Stephen Strasburg will undergo neurogenic thoracic outlet surgery Wednesday in Dallas, Washington Nationals manager Dave Martinez said Tuesday, ending the right-hander’s season. Martinez said he hopes Strasburg will be ready for spring training in 2022, but he doesn’t know the exact timetable for recovery.
Strasburg has been on the injured list since June 2 as he battled nerve irritation in his neck. Strasburg visited Dr. Gregory Pearl — a thoracic outlet syndrome specialist who also operated on Nationals reliever Will Harris earlier this year — on Monday. That night, Strasburg decided the surgery was the best course of action, shutting down his 2021 season.
“Stephen has worked to try to come back, and unfortunately, this is the steps we’ve gotta take now,” Martinez said. “But hopefully we get this fixed and he’ll be ready to come back and help us next year. I know he’s frustrated, as we all are, but sometimes things don’t work out how you want and we gotta move forward. Hopefully this will help us move forward. At least now, hopefully we know what’s going on, and he rehabs, and we get him back.”
This is another setback for Strasburg, who has dealt with ample injuries during his career. Since he helped Washington win the World Series in 2019 — resulting in a seven-year, $245 million contract — Strasburg has made seven starts.
His 2020 campaign was cut short after five innings due to carpal tunnel surgery. He managed five starts and 21 2/3 innings in 2021, with two separate stints on the injured list. Between April and May, a strained right shoulder held him out. Martinez said they don’t know if the neurogenic thoracic outlet syndrome is what caused that shoulder pain.
As Strasburg attempted to work back from the nerve irritation in his neck that cropped up during a start June 1, the Nationals often had to scale back his workload. The discomfort would crop up when he pitched off a mound.
“We all saw him out there throwing long toss at 200 feet, he threw some really good bullpens and we thought he was progressing,” Martinez said. “And then he’d come back the next day, he was sore. We couldn’t figure it out, they’d work through it, he’d go back. Again, he got back on the mound and he’d get sore again.”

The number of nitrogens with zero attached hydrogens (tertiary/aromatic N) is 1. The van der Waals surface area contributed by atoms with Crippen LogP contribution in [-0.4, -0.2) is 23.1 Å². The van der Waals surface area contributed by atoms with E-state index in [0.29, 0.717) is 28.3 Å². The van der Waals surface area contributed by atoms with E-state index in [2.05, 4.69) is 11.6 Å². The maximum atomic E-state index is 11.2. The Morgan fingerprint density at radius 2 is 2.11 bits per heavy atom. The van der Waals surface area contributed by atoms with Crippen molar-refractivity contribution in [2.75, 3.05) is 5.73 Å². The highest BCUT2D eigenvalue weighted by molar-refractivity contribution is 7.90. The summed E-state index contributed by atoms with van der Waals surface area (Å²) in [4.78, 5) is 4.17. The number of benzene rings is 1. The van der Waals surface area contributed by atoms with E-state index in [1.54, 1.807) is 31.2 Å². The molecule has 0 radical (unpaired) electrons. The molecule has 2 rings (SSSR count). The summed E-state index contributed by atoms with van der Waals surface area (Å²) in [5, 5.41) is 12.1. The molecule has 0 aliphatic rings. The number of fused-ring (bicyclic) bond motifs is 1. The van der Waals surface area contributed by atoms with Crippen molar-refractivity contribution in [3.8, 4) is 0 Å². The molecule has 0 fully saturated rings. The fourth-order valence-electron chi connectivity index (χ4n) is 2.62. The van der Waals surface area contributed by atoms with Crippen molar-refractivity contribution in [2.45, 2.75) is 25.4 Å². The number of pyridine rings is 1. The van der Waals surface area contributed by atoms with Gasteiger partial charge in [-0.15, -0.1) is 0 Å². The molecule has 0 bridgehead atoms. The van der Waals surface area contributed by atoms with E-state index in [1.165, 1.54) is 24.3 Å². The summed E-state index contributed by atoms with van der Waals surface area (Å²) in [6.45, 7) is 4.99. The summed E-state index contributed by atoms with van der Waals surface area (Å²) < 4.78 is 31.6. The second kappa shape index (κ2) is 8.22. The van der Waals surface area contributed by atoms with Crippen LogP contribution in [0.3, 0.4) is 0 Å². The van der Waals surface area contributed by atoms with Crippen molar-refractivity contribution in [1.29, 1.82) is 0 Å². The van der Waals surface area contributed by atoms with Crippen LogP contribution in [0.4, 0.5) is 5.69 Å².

For some time, Washington didn’t know what was wrong with Strasburg, prompting Monday’s trip to Dr. Pearl. Thoracic outlet syndrome is caused when blood vessels or nerves are compressed between the collarbone and first rib, according to Mayo Clinic, which can lead to pain in the shoulder and neck and numbness in the fingers.
Martinez said he tends to try everything to avoid surgery. But with Strasburg’s latest injury, there didn’t seem to be a valid alternative. There isn’t a guarantee that Strasburg’s recovery is routine, either; Martinez called Strasburg’s upcoming rehab a “slow progression.”
Strasburg earned World Series MVP honors in 2019, but he has played a limited role for the Nationals since then. He’s under contract through the 2026 season. So Martinez, viewing Strasburg as an organizational centerpiece, thinks the right-hander still has much to offer Washington in the years to come.
“For him to have all these issues, it’s frustrating for him, it’s frustrating for us,” Martinez said. “One thing that I thought about last night was really thinking about him, what he’s going through. Trying to be as positive as I can with him, and encourage him to stay with it and try to get ready for spring training. Because he still has a lot of years here, and a healthy Strasburg could help us win a lot of games.”